EL PASO: Diana Villanueva’s rapist took her to an abortion clinic when she was just 16 years old and told her to terminate her pregnancy.
She wasn’t greeted by the crowds of protestors who often gather outside facilities in the United States to try to persuade women to change their minds.
But now, this 53-year-old Catholic wishes she had been — because she has been haunted by the termination ever since.
“I was afraid that someone would see me because my mom was very involved in the church and I was afraid that somebody from church was going to be there,” she told AFP.
“But then at the same time, I wish somebody would have been there, because maybe that would have given me the courage to speak out and say: ‘I don’t want to do this’.”
Villanueva now runs a retreat in her native El Paso, Texas, helping women who, like her, regret their abortion.
Devised by psychologist Theresa Burke and present in dozens of countries, “Rachel’s Vineyard” draws on biblical scripture and is described as a way to promote “healing the pain of abortion.”
“The fact of the matter is that abortion affects you,” she said.
“It makes you angry. At first you just want to get rid of the problem, so you don’t think beyond the problem. You want a solution.
“But after you go through what you go through then you ponder what you did. That’s when the remorse starts kicking in.”
Villanueva discovered Rachel’s Vineyard through her church, and her anti-abortion position — like that of many Americans who disagree with the practice — is heavily colored by her religion.
“A lot of those ladies say: ‘It’s my body, my choice’. It’s not your body; your body belongs to Christ.”
The religious right has long aimed to have the landmark 1973 Roe vs. Wade ruling enshrining the right to abortion in the United States overturned.
On Friday, their prayers were answered when a 6-3 majority on the Supreme Court threw out almost 50 years of settled law, allowing individual states to make their own rules — including banning abortion in all circumstances.
Texas has been among those states leading the charge to restrict access to abortions.
A law that came into effect last year bans the procedure when fetal heart activity can be detected — usually around six weeks, a time few women are even aware they are pregnant.
El Paso no longer has any clinics offering abortions, but it stands on the front lines of an expanding fight.
Just across the border in New Mexico is the small town of Santa Teresa, the destination for women from all over Texas who want to have a safe, legal abortion in a state that has far more liberal rules.
Even so, elements of the Texas law mean that anyone who helps a woman to get an abortion — even the Uber driver who takes her part of the way to the clinic — can be held liable.
Mark Cavaliere, director of the Southwest Coalition for Life, which designs anti-abortion programs and campaigns, defends such tools.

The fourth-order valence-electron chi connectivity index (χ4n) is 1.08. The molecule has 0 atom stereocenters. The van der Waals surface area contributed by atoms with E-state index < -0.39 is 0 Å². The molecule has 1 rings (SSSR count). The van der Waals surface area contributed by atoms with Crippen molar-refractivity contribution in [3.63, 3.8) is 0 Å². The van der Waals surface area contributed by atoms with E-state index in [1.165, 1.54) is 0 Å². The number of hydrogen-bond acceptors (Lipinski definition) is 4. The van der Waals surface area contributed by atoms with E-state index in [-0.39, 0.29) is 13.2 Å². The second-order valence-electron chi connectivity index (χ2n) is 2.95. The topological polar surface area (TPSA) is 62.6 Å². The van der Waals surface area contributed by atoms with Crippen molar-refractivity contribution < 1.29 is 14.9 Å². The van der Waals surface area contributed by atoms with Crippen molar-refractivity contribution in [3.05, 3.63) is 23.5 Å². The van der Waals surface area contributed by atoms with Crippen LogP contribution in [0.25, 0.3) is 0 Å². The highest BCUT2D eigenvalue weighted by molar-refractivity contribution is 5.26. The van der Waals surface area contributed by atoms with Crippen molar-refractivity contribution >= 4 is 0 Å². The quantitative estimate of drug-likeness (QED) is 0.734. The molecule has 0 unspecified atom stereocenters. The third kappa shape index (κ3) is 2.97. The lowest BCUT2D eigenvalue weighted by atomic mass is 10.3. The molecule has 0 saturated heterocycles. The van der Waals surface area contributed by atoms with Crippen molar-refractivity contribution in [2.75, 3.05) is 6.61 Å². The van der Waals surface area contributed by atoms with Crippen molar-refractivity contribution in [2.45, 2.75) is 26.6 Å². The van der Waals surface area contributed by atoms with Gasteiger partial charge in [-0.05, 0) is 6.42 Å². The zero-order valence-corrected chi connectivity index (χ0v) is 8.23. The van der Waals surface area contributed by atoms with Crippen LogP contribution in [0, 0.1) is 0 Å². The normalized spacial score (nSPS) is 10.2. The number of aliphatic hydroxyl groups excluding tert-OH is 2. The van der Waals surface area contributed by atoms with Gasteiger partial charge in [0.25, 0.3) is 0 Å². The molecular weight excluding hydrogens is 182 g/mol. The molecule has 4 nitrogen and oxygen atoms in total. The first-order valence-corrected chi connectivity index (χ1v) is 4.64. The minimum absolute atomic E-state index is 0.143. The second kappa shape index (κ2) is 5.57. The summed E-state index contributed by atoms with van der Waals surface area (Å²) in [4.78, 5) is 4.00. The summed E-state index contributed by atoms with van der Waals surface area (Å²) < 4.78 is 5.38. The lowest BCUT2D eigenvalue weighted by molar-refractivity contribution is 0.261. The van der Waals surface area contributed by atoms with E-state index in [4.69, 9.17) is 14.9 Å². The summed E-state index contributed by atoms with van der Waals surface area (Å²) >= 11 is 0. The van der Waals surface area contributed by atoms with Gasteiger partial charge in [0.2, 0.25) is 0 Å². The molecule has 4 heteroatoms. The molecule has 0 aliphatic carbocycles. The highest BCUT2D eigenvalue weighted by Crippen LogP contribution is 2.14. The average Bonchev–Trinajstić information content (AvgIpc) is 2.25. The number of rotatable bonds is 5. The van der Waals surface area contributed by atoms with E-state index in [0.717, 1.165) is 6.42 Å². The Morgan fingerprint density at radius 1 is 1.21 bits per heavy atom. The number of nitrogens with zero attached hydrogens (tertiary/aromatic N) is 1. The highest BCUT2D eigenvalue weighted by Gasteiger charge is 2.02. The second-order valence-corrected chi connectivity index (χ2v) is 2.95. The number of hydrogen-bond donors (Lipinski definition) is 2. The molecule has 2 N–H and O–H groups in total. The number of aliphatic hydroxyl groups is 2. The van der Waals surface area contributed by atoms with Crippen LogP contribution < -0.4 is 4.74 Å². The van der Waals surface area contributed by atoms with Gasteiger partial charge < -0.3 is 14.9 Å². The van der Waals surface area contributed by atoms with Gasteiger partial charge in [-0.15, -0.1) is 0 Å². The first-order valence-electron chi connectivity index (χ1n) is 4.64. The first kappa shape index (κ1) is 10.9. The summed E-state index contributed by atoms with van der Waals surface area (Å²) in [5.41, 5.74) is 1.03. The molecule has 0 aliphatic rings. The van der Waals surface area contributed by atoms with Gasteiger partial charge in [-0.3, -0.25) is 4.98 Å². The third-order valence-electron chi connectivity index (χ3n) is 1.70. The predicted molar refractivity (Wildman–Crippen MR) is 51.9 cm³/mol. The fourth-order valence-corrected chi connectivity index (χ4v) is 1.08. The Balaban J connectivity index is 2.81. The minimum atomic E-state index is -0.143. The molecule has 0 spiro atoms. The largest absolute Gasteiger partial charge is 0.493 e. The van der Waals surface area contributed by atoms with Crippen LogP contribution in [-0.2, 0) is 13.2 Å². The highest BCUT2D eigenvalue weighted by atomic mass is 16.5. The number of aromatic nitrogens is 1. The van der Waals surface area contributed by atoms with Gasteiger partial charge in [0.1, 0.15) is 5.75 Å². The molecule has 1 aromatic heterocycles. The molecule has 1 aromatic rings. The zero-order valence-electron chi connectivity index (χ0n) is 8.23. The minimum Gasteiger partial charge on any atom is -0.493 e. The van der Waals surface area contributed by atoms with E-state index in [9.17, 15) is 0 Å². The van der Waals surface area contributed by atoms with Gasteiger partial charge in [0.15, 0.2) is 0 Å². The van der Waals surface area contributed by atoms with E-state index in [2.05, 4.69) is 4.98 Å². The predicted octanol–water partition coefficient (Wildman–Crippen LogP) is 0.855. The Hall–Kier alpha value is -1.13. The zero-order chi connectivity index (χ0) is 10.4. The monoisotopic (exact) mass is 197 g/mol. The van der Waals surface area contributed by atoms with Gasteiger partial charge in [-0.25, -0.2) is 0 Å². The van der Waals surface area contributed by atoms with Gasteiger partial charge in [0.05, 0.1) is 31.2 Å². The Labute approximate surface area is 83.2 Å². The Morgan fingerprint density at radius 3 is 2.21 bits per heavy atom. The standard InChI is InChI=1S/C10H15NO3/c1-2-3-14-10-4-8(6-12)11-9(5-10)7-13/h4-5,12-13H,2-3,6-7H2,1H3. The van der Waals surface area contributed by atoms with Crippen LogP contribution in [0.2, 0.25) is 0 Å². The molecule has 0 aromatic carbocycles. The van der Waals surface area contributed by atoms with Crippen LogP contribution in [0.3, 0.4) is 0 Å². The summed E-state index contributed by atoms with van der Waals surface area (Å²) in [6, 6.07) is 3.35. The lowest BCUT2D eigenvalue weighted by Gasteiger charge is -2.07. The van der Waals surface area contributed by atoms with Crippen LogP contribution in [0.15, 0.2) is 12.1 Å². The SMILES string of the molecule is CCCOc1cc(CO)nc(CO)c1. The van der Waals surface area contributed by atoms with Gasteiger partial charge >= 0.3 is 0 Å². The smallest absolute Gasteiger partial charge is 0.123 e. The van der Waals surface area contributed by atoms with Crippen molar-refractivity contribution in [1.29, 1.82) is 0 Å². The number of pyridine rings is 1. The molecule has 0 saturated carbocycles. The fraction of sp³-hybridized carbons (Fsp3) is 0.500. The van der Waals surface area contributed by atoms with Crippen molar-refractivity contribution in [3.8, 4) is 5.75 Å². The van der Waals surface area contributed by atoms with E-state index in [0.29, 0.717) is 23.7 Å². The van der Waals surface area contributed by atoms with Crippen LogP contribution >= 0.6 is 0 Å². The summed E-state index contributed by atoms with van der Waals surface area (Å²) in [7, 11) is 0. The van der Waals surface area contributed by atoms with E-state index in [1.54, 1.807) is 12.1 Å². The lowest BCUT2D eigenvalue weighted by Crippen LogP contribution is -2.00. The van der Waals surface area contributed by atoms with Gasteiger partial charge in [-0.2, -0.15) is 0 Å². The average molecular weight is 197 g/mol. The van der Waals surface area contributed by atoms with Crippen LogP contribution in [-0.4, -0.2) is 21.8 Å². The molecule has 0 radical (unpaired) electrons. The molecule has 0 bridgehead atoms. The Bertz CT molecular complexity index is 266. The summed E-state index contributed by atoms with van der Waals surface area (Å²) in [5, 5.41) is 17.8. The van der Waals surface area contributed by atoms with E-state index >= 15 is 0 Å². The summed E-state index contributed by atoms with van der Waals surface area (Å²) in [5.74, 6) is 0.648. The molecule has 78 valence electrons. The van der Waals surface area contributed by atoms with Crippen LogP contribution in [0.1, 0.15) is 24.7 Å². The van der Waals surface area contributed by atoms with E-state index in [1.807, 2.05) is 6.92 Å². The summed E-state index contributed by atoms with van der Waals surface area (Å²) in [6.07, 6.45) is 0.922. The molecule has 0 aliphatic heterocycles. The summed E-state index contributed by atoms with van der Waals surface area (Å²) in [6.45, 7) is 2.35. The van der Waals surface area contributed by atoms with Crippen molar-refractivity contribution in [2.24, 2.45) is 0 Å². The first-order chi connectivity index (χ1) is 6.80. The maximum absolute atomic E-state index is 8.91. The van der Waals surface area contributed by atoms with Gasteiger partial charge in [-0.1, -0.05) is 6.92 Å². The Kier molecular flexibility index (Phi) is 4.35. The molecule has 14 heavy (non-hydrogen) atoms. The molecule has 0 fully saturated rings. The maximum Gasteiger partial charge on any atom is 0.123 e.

“Those who perform the procedures are the ones who commit acts of violence against women and children,” he says.
According to figures from the Guttmacher Institute, a research group that compiles statistics and advocates for abortion rights, 75 percent of women who had an abortion in the United States in 2014 were living below the poverty line or classed as low income.
Cavaliere, a father of five, believes that the Supreme Court’s codification of abortion in 1973 undermined women.
“Roe vs. Wade put an expectation on women to feel like they have to alter, suppress and destroy the normal healthy functions of their natural body in order to meet definitions of success that are really based on male norms,” he said.
“We’re very hopeful that by overturning [the law], we can actually solve the true issues, really solve women’s equality, women’s rights.”
Southwest Coalition for Life hosts programs such as Her Care Connection that, among other initiatives, offers free ultrasounds in a modern mobile clinic.
The vehicle sometimes parks outside the Women’s Reproductive Health Clinic in Santa Teresa in an attempt to convince women seeking an abortion to continue with their pregnancy.
Dozens of people gathered for a fundraiser for the van in El Paso last weekend.
The baby race — in which two tots crawled to see who could cross the line first — was the highlight for many in attendance.
Jazzmin Hernandez, a 32-year-old teacher who has no children herself, smiled as she watched one baby overtake the other on the final straight.
For her — unlike for the majority of Americans, according to polling — there are no grey areas.
“It doesn’t matter how the baby was conceived. Nothing justifies ending a child’s life,” she said.
“I think Texas is setting an example, and hopefully other states will follow suit and abortion will be completely banned.”